Stack smashing protection refers to compiler generated protection techniques of smash stacking. Refer to wikipedia link to get more details about the techniques involved in this protection. This can be disabled in gcc as follows:

madhur@bt:~/buffer$ gcc -ggdb -m32 -o buffer1 -fno-stack-protector -mpreferred-stack-boundary=4 buffer1.c

Windows Implementation The /GS switch is a compiler option that will add some code to function’s prologue and epilogue code in order to prevent successful abuse of typical stack based (string buffer) overflows.

When an application starts, a program-wide master cookie (4 bytes (dword), unsigned int) is calculated (pseudo-random number) and saved in the .data section of the loaded module. In the function prologue, this program-wide master cookie is copied to the stack, right before the saved EBP and EIP. (between the local variables and the return addresses)

[buffer][cookie][saved EBP][saved EIP] During the epilogue, this cookie is compared again with the program-wide master cookie. If it is different, it concludes that corruption has occurred, and the program is terminated.

In order to minimize the performance impact of the extra lines of code, the compiler will only add the stack cookie if the function contains string buffers or allocates memory on the stack using alloca. Furthermore, the protection is only active when the buffer contains 5 bytes or more.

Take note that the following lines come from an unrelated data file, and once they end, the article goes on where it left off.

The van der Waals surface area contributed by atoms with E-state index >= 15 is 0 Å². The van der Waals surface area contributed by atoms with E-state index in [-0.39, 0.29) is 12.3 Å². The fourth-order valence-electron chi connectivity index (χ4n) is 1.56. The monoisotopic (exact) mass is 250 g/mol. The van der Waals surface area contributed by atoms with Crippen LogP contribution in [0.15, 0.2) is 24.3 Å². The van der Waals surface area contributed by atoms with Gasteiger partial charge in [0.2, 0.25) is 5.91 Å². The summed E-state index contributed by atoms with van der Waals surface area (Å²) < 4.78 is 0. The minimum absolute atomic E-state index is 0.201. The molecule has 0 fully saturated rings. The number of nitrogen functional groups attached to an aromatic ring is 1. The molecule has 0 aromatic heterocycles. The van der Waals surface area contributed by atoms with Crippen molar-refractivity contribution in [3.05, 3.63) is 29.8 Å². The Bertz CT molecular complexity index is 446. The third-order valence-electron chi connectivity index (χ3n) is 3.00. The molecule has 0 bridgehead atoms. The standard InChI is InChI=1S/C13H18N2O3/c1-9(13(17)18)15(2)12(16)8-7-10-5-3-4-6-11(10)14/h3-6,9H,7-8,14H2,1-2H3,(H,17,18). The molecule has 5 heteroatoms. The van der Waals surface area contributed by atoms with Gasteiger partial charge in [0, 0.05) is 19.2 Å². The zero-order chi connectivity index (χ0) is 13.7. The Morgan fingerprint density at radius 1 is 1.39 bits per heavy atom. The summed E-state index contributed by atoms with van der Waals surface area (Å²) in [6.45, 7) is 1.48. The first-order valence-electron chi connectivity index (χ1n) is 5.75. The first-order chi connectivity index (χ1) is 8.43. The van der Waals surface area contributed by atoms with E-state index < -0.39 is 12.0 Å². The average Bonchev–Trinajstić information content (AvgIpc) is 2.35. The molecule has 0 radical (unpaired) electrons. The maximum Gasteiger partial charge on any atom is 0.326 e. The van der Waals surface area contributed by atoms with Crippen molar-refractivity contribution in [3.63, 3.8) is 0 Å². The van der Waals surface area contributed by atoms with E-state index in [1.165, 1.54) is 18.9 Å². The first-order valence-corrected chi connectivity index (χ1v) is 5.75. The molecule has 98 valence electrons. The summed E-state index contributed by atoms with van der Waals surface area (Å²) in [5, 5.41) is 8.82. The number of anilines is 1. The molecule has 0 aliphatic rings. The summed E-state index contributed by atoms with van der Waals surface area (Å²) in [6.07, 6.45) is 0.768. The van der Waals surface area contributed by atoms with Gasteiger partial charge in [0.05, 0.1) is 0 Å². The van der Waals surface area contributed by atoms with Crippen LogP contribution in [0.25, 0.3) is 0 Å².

In a typical buffer overflow, the stack is attacked with your own data in an attempt to overwrite the saved EIP. But before your data overwrites the saved EIP, the cookie is overwritten as well, rendering the exploit useless (but it may still lead to a DoS). The function epilogue would notice that the cookie has been changed, and the application dies.

|buffer||cookie||saved EBP||saved EIP|
|AAAAAAAAAAAAAAAAAAAAAAAAAAAAAAAAAAAAAA|
         ^
         |

The second important protection mechanism of /GS is variable reordering. In order to prevent attackers from overwriting local variables or arguments used by the function, the compiler will rearrange the layout of the stack frame, and will put string buffers at a higher address than all other variables. So when a string buffer overflow occurs, it cannot overwrite any other local variables.

Position Independent Executables (PIE) In order to take advantage of Address Space Layout Randomization (ASLR), programs need to be built as Position Independent Executables (PIE) with -fPIE –pie flag. PIE has a 5-10% performance penalty on architectures with small numbers of general registers (e.g. x86).

Fortify Source enables several compile-time and run-time protections including protections against overflows. In order to use Fortify Source which provides run-time checks of buffer lengths and memory regions, programs need to be built with -D_FORTIFY_SOURCE=2 flag.

Stack Protector is enabled at compile-time with -fstack-protector flag. It enables run-time stack overflow verification protecting against stack overflows, and reducing the chances of arbitrary code execution via controlling return address destinations.